Your Metabolic Thermostat
Weight loss is a very difficult undertaking as anyone more than a few pounds overweight can attest to. The reason that weight loss is so difficult and weight gain comes on so easily is due to a metabolic principle that I refer to as the “thermostat effect.” Just as a thermostat works to balance the amount of cold air and warm air that is pushed into a room to maintain a constant temperature, our metabolism has a built in “thermostat” that works to adjust the balance between the calories that are burned and consumed to keep your body weight constant. This metabolic thermostat works to keep our weight from dropping too low, regardless of the environmental conditions. Believe it or not, the thermostat also works to keep us from overeating and gaining too much weight. Durable weight loss does not come from eating fewer calories, it comes from re-setting your thermostat to a lower weight and maintaining this setting.
This theory stands directly against the widely accepted model of obesity that claims that weight gain is the result of eating too much and exercising too little. The medical community and popular press have embraced the idea that obesity is the result of gluttonous eating and sloth like habits. This belief has spawned an extensive network of programs designed to alter behavior through meticulous point or calorie counting, exercise programs, convenient portion controlled meals and even hypnotism targeted at blocking hunger. These programs uniformly fail, not due to the lack of discipline of the participants, but because the fundamental philosophy behind them is deeply flawed.
It is only after performing hundreds of gastric bypass procedures that I recognized the holes in the behavioral model of obesity. I have watched closely as surgical patients lost weight easily and permanently while others tried and failed through one form of starvation or another. The research that debates the validity of these two competing models of weight loss is extensive and complex, so please be patient with me over these next few pages as I try to explain why a short circuit in our metabolic thermostat is a more accurate model for obesity.
Let’s start with a simple fact – one pound of fat contains approximately 3,500 calories. It doesn’t matter if the fat comes from lard or vegetable oil, it contains 3,500 calories. This also means that in order to lose one pound of body fat, you must burn 3,500 more calories than you take in. Now, let’s look at how many extra calories a 50 year old man who weighs 400 pounds must eat, assuming he started at 150 pounds at age 15. Using the standard model of calories in vs. calories out, you’ll find that it takes less than 70 extra calories per day to cause someone to gain these 250 pounds over the first half of their adult life. One slice of bread contains 70 calories, so the 400 pound, 50 year old man that is judged by society to be a glutton and a sloth has committed the egregious sin of eating an extra slice of bread every day. This also assumes that if you have been able to maintain your weight over your adult life, you have done it by consciously altering your food intake to match your energy expenditure down to the last crumb, because even 10 extra calories a day will result in an extra pound being added every year.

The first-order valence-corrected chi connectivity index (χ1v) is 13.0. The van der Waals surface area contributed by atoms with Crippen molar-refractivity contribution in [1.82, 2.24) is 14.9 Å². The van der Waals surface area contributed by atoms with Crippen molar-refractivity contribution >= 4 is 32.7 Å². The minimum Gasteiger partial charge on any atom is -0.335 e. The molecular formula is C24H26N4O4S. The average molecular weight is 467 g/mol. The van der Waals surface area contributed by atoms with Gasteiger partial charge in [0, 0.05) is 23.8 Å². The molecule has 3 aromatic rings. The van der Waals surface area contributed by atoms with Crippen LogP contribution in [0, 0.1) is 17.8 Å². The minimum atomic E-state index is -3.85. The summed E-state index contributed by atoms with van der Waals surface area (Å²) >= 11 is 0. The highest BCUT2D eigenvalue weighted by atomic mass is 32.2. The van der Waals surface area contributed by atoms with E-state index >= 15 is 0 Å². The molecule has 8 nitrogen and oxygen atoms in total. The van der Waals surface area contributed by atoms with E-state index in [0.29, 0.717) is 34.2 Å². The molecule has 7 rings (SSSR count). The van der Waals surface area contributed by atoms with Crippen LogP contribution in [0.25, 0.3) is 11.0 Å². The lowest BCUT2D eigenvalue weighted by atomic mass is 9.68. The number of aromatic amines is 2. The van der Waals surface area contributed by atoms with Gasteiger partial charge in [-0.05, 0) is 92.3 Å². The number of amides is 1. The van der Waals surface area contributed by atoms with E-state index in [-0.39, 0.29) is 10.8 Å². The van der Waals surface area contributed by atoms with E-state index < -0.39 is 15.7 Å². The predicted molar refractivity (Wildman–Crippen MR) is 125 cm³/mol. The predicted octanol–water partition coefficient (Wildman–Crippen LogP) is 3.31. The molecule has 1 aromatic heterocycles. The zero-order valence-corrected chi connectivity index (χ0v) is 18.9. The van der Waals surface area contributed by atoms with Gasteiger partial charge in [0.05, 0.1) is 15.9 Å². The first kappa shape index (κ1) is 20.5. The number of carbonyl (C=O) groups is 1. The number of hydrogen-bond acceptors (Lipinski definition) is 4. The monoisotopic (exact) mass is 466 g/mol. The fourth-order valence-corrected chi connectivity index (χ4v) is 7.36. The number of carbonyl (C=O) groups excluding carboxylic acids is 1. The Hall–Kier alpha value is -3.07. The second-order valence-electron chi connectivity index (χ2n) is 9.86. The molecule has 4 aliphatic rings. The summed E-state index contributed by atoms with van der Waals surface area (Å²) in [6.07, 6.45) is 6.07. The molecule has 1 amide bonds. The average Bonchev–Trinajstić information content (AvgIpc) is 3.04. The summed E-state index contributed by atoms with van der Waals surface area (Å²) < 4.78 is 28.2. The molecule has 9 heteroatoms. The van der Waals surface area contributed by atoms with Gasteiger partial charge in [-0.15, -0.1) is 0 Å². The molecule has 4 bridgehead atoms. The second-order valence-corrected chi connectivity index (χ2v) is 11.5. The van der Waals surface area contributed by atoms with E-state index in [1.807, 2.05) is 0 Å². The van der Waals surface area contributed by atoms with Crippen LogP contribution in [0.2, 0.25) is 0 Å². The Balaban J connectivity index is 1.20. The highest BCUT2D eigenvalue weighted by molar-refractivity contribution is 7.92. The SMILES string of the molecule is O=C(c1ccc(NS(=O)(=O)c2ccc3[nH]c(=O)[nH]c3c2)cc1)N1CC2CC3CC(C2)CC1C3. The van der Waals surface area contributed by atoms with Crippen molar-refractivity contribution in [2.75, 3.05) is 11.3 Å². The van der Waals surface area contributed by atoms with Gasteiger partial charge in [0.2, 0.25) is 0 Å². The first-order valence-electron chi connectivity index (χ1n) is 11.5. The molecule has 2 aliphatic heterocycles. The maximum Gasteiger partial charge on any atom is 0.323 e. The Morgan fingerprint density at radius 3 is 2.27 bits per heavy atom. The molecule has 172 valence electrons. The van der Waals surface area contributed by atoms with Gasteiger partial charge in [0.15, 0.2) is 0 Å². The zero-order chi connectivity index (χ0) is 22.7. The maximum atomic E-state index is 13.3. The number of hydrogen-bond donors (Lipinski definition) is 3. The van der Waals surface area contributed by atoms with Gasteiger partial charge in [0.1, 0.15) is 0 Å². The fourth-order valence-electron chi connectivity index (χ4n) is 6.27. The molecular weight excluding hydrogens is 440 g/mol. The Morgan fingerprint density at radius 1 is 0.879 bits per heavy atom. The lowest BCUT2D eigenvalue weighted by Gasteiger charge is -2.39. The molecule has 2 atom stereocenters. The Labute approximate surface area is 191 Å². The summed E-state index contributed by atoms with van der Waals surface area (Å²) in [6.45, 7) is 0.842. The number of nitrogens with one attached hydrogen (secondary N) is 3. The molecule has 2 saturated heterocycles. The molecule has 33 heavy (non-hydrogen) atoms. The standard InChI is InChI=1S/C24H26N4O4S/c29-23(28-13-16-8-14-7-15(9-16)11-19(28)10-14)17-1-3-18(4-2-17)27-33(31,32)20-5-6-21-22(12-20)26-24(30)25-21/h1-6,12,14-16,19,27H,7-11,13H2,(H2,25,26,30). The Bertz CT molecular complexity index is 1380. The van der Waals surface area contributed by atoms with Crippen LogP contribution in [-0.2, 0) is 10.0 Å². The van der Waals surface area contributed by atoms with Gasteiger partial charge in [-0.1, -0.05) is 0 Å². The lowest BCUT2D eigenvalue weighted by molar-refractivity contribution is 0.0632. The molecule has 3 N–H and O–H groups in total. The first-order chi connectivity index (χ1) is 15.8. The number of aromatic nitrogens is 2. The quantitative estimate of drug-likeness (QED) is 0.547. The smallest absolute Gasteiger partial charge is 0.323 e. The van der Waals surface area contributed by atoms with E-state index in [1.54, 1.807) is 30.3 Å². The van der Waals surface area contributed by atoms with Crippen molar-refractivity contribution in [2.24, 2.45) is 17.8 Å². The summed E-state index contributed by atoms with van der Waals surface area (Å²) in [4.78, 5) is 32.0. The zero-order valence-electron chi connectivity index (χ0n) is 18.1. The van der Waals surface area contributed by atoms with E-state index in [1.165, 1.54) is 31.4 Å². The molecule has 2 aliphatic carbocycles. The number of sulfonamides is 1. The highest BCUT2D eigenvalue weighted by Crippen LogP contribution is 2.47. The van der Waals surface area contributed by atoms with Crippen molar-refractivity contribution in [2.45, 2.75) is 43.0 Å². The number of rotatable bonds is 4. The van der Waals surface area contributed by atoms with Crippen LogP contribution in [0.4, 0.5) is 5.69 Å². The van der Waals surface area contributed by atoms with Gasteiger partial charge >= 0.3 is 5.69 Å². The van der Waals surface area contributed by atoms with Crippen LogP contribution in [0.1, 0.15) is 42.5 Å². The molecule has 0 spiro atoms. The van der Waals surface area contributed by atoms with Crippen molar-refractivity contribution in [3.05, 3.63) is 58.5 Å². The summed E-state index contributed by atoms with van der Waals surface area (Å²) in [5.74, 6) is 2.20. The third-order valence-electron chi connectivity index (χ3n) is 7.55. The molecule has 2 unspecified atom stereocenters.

The fact that anyone can manage to stay thin proves that maintaining an equal calorie balance is not a cognitive exercise but rather a subconscious one, just like maintaining a constant respiratory or heart rate. Since we must acknowledge that there are subconscious controls that impact the tight balance between calories consumed and calories expended, we can only assume that obesity is the result of an alteration in this control system.
Under starvation conditions (or during a diet), we typically lose a few pounds rapidly, causing our current weight to become several pounds below our metabolic thermostat’s set point. After a few weeks of starvation, our metabolic thermostat kicks in to try to remedy this abnormality. Many people assume that losing weight triggers our metabolism to slow down – this is correct, but only partially so. To get a complete understanding of why traditional starvation diets fail, we must look at the different ways our metabolic thermostat controls our calorie balance.
The first and most effective way to remedy the discrepancy between our starved weight and our metabolic thermostat’s set point is to release hormones that trigger our brain to seek out food. Many people think that resisting food temptations while on a diet is a matter of willpower and that their inability to resist the temptations of food is a sign of mental weakness. The situation is so much more complex than this! You are much less in charge of your ability to resist food temptations than you think. After a few weeks on a traditional starvation diet, your brain is flooded with hormones that are driving you to eat more.
Your brain will also release neurotransmitters that cause you to move slower and expend less energy. You will find yourself sitting down more often and dodging phone calls from your workout partner. In short, starvation will cause your brain to transform you from the willing, determined person that started your diet into a glutton and a sloth – and there is not much that you can do about it. Please don’t misinterpret this last statement – this does not mean that there is nothing that you can do about your weight – it only means that you cannot starve the weight off through traditional diets.